Pierson filed to run for commissioner in order to continue serving the community in a greater capacity than he has in the past. “I served on the Town of Highlands Planning Board and Appearance Commissions for six or seven years. I served eight or nine years on the Macon County Planning Board,” said Pierson. “I am currently on the Town of Highlands Zoning Board and the ABC Board and have been a member of the Highlands Fire and Rescue for 16 years. If elected, Pierson has already begun thinking of things he wants to see change. “I would like to bring a local perspective back to the decisions being made for the town,” he said.
Highlands is important to Pierson on a personal level because his family has lived in Highlands for seven generations. Pierson and his wife Katherine are continuing the tradition by raising their two children, Cayden and Croft. Pierson enjoys all that Highlands has to offer by spending time with his family, hiking, and reading in his spare time.
John Dotson wants to continue serving Highlands as commissioner. Dotson has been involved in business in Highlands for the last 22 years and attributes his past and continuing success as commissioner to his experiences. “I have seen the town go through changes and growing pains,” he said. “Thankfully most of the changes have been for the betterment of the town and its citizens. Watching plans from inception to fruition, success and sometimes failure, is a great teacher.”
Re-election is important to Dotson in order to see things through to completion. “There are numerous changes in the works with ongoing and planned projects, the town is in a constant state of growth and movement. I would like to see the town continue to be responsive to the needs of its citizens and taxpayers as it has become,” Dotson explained.
Before entering the business world, Dotson attended high school at Rabun Gap, and received his associate degree in advertising from Southwestern Community College. According to Dotson, he decided to run for commissioner to seek improvement for Highlands. “It has been an honor and pleasure to have served for the past four years on the Board of Commissioners of the Town of Highlands,” noted Dotson. “Four years ago, I felt Highlands was headed in directions that were not in the best interests of either the town or its citizens. With the input of Highlands citizens to guide me, I felt then, as I do now, that I can help make a difference,” explained Dotson.
Prior to being elected to the town board, Dotson served the community as a member of the Zoning Board and Appearance Commission for the Town of Highlands.
Having travelled a fair amount in his life, and had the opportunity to live in numerous places, Dotson explains that his favorite thing about Highlands is that “it is just a wonderful place to live.” Dotson has lived in various places during his life ranging from metropolitan areas to farm county, from oceanside to mountains. “I can say that Highlands has the most appealing appealing combination of people, climate, lifestyle and business I have seen,” Dotson said.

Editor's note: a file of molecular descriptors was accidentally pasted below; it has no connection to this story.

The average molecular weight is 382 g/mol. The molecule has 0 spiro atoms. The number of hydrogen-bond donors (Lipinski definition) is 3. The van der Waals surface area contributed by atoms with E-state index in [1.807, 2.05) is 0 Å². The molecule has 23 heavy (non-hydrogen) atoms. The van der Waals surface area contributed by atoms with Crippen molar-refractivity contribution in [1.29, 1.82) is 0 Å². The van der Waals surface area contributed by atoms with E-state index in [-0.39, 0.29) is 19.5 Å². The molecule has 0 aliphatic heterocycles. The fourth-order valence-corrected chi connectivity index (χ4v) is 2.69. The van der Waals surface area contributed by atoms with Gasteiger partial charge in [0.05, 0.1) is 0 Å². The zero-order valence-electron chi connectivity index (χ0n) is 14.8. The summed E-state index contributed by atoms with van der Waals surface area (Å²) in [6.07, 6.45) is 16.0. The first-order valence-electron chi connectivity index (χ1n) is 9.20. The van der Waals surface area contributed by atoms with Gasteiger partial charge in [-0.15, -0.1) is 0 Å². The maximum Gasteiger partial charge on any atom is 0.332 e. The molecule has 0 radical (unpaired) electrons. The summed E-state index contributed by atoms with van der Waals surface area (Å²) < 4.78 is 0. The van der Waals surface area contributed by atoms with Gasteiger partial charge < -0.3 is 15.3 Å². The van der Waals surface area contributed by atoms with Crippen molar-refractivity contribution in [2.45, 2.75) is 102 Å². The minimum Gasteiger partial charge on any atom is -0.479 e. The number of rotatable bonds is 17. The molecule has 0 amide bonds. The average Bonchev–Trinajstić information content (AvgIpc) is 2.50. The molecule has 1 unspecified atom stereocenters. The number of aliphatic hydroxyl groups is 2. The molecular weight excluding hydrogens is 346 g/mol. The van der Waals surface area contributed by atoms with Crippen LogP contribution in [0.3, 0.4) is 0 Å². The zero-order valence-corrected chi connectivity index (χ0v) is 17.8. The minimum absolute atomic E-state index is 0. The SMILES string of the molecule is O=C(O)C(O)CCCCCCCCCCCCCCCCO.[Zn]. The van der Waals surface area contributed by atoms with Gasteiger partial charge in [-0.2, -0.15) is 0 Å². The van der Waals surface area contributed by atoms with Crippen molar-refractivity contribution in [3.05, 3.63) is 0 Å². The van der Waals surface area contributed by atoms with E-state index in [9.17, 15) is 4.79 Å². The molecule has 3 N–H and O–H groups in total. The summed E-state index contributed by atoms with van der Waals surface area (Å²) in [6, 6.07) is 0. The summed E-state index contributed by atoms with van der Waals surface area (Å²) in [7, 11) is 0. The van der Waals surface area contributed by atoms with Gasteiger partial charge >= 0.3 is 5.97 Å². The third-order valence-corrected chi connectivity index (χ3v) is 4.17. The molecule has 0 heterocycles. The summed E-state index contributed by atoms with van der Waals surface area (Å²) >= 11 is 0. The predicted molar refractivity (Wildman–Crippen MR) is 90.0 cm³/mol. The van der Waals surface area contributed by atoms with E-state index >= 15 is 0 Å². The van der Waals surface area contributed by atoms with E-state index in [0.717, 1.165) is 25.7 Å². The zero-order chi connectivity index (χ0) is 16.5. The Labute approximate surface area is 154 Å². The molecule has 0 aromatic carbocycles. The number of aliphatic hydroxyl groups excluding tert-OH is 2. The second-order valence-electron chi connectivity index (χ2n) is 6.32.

Intrigued by the history and origin of his family, Dotson often enjoys researching family genealogy. “I was blessed 36 years ago to have married my wonderful wife Mary. We have two beautiful and talented daughters which were raised in Highlands, attended Highlands School and have since graduated from Wake Forest and Elon Universities. They are both professionals living and working in Raleigh,” said Dotson.
Like Dotson, Larry Rogers filed to run for re-election to secure his commissioner seat. A native of Highlands, Rogers has maintained a local business since 1955. “I have seen many changed in this town over the years and feel that my personal experiences allow me to be an asset as commissioner,” he said. “When it comes to building and operating a great town like Highlands, we, the community and town officials, are all equal partners working toward a common goal; that goal is to allow Highlands to grow, but not to forget that the people that make up this small town are just as important as the growing process.”
Rogers’ decision to run for re-election was made based on his assertion that he can continue to benefit the town of Highlands. “The main reason that I am running for Highlands Town Board again is that I know I could make a difference, because I have the ability to hear and connect with the people within reasonable limits,” he said. “I also feel very strongly about people being treated fair and equal.”
If re-elected, Rogers intends to work toward the abolishment of the ETJ (extra-territorial jurisdiction) ordinance, something he can only do if he continues to serve as commissioner.
Rogers has served the Highlands community in different capacities, allowing him to be more successful as commissioner. He previously served on the Highlands Zoning Board as well as the ABC Board. The relationships he has built during his current role as commissioner has been beneficial for Highlands thus far. “As a current commissioner to the Town of Highlands, I have been involved with the other commissioners on the board to make much needed improvements to the utilities and streets in the city limits.”
According to Rogers, his favorite thing about Highlands is the people and the overall friendly atmosphere of the community. Rogers and his wife, Genevieve, have four grown children and seven grandchildren. When he isn't spending time with his family, Rogers enjoys remodeling old houses and working in his garden in his spare time.